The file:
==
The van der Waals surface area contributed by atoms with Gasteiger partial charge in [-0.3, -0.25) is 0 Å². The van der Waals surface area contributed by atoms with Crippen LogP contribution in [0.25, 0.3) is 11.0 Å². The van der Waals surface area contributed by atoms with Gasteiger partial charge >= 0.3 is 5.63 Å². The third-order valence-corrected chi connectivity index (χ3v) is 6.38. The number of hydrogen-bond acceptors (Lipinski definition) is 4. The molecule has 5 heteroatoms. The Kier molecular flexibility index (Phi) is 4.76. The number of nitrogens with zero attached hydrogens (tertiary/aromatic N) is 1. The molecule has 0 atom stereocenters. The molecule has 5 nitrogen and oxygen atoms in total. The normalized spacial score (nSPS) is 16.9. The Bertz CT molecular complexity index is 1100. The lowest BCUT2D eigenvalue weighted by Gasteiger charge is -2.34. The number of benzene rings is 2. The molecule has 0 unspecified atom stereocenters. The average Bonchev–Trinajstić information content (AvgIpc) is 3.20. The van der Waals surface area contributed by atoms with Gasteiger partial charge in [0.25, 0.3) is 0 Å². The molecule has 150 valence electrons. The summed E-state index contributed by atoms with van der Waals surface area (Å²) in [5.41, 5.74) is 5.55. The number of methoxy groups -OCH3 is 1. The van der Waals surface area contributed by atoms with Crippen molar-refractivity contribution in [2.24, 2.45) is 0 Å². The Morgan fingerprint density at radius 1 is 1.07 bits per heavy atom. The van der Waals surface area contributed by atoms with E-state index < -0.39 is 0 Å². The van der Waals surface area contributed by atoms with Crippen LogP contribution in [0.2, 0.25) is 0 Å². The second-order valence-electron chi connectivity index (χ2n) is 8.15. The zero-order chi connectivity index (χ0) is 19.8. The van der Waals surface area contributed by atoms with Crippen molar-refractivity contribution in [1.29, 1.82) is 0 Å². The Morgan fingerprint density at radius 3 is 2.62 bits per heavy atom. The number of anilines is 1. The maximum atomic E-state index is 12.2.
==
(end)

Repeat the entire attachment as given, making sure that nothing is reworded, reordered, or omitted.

The van der Waals surface area contributed by atoms with Gasteiger partial charge in [-0.3, -0.25) is 0 Å². The van der Waals surface area contributed by atoms with Crippen LogP contribution in [0.25, 0.3) is 11.0 Å². The van der Waals surface area contributed by atoms with Gasteiger partial charge >= 0.3 is 5.63 Å². The third-order valence-corrected chi connectivity index (χ3v) is 6.38. The number of hydrogen-bond acceptors (Lipinski definition) is 4. The molecule has 5 heteroatoms. The Kier molecular flexibility index (Phi) is 4.76. The number of nitrogens with zero attached hydrogens (tertiary/aromatic N) is 1. The molecule has 0 atom stereocenters. The molecule has 5 nitrogen and oxygen atoms in total. The normalized spacial score (nSPS) is 16.9. The Bertz CT molecular complexity index is 1100. The lowest BCUT2D eigenvalue weighted by Gasteiger charge is -2.34. The number of benzene rings is 2. The molecule has 0 unspecified atom stereocenters. The average Bonchev–Trinajstić information content (AvgIpc) is 3.20. The van der Waals surface area contributed by atoms with Gasteiger partial charge in [0.25, 0.3) is 0 Å². The molecule has 150 valence electrons. The summed E-state index contributed by atoms with van der Waals surface area (Å²) in [5.41, 5.74) is 5.55. The number of methoxy groups -OCH3 is 1. The van der Waals surface area contributed by atoms with Crippen molar-refractivity contribution in [2.24, 2.45) is 0 Å². The Morgan fingerprint density at radius 1 is 1.07 bits per heavy atom. The van der Waals surface area contributed by atoms with E-state index < -0.39 is 0 Å². The van der Waals surface area contributed by atoms with Crippen LogP contribution in [0.2, 0.25) is 0 Å². The second-order valence-electron chi connectivity index (χ2n) is 8.15. The zero-order chi connectivity index (χ0) is 19.8. The van der Waals surface area contributed by atoms with Crippen molar-refractivity contribution in [1.29, 1.82) is 0 Å². The Morgan fingerprint density at radius 3 is 2.62 bits per heavy atom. The number of anilines is 1. The maximum atomic E-state index is 12.2.